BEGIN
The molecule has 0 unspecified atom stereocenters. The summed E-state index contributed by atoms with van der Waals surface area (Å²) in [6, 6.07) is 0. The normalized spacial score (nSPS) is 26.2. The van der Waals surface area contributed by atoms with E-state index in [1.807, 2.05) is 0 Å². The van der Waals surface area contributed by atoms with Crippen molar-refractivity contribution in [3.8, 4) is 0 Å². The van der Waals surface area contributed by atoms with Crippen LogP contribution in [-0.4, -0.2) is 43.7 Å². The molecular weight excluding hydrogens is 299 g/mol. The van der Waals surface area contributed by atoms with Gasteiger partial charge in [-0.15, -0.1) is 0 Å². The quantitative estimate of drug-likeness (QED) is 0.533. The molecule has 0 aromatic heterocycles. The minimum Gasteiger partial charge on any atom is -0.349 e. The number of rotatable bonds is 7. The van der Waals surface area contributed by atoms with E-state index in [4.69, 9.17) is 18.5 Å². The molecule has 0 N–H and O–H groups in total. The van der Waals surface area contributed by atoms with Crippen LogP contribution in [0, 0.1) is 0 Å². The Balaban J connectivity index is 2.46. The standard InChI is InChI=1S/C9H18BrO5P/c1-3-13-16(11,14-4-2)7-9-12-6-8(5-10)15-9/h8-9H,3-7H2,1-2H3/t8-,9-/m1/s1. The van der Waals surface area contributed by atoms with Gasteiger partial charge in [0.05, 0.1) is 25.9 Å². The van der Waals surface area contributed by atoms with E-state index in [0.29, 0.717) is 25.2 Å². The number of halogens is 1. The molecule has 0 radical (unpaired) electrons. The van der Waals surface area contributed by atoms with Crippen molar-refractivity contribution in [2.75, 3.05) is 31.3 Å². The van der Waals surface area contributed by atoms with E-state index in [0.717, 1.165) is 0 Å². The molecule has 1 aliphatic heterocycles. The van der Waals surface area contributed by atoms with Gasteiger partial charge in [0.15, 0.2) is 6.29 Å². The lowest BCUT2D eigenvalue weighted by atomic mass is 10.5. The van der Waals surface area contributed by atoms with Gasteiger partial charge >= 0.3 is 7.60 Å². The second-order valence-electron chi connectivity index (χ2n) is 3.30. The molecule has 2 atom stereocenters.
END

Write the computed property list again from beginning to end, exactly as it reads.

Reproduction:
The molecule has 0 unspecified atom stereocenters. The summed E-state index contributed by atoms with van der Waals surface area (Å²) in [6, 6.07) is 0. The normalized spacial score (nSPS) is 26.2. The van der Waals surface area contributed by atoms with E-state index in [1.807, 2.05) is 0 Å². The van der Waals surface area contributed by atoms with Crippen molar-refractivity contribution in [3.8, 4) is 0 Å². The van der Waals surface area contributed by atoms with Crippen LogP contribution in [-0.4, -0.2) is 43.7 Å². The molecular weight excluding hydrogens is 299 g/mol. The van der Waals surface area contributed by atoms with Gasteiger partial charge in [-0.15, -0.1) is 0 Å². The quantitative estimate of drug-likeness (QED) is 0.533. The molecule has 0 aromatic heterocycles. The minimum Gasteiger partial charge on any atom is -0.349 e. The number of rotatable bonds is 7. The van der Waals surface area contributed by atoms with E-state index in [4.69, 9.17) is 18.5 Å². The molecule has 0 N–H and O–H groups in total. The van der Waals surface area contributed by atoms with Crippen LogP contribution in [0, 0.1) is 0 Å². The Balaban J connectivity index is 2.46. The standard InChI is InChI=1S/C9H18BrO5P/c1-3-13-16(11,14-4-2)7-9-12-6-8(5-10)15-9/h8-9H,3-7H2,1-2H3/t8-,9-/m1/s1. The van der Waals surface area contributed by atoms with Gasteiger partial charge in [0.05, 0.1) is 25.9 Å². The van der Waals surface area contributed by atoms with E-state index in [0.29, 0.717) is 25.2 Å². The number of halogens is 1. The molecule has 0 radical (unpaired) electrons. The van der Waals surface area contributed by atoms with Crippen molar-refractivity contribution in [2.75, 3.05) is 31.3 Å². The van der Waals surface area contributed by atoms with E-state index in [0.717, 1.165) is 0 Å². The molecule has 1 aliphatic heterocycles. The van der Waals surface area contributed by atoms with Gasteiger partial charge in [0.15, 0.2) is 6.29 Å². The lowest BCUT2D eigenvalue weighted by atomic mass is 10.5. The van der Waals surface area contributed by atoms with Gasteiger partial charge >= 0.3 is 7.60 Å². The second-order valence-electron chi connectivity index (χ2n) is 3.30. The molecule has 2 atom stereocenters.